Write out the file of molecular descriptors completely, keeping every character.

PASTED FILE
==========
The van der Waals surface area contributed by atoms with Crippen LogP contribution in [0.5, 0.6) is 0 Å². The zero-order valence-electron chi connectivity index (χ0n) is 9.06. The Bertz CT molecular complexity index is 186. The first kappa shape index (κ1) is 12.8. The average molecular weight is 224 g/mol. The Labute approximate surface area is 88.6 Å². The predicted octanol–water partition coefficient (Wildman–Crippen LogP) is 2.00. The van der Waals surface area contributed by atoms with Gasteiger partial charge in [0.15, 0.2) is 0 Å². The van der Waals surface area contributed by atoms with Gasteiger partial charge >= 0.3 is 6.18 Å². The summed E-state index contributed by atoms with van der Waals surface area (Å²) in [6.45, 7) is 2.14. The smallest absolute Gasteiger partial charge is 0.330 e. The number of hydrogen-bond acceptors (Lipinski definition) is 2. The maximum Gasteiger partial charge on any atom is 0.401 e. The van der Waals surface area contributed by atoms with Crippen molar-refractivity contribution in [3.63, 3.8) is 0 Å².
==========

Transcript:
The van der Waals surface area contributed by atoms with Crippen LogP contribution in [0.5, 0.6) is 0 Å². The zero-order valence-electron chi connectivity index (χ0n) is 9.06. The Bertz CT molecular complexity index is 186. The first kappa shape index (κ1) is 12.8. The average molecular weight is 224 g/mol. The Labute approximate surface area is 88.6 Å². The predicted octanol–water partition coefficient (Wildman–Crippen LogP) is 2.00. The van der Waals surface area contributed by atoms with Gasteiger partial charge in [0.15, 0.2) is 0 Å². The van der Waals surface area contributed by atoms with Gasteiger partial charge >= 0.3 is 6.18 Å². The summed E-state index contributed by atoms with van der Waals surface area (Å²) in [6.45, 7) is 2.14. The smallest absolute Gasteiger partial charge is 0.330 e. The number of hydrogen-bond acceptors (Lipinski definition) is 2. The maximum Gasteiger partial charge on any atom is 0.401 e. The van der Waals surface area contributed by atoms with Crippen molar-refractivity contribution in [3.63, 3.8) is 0 Å².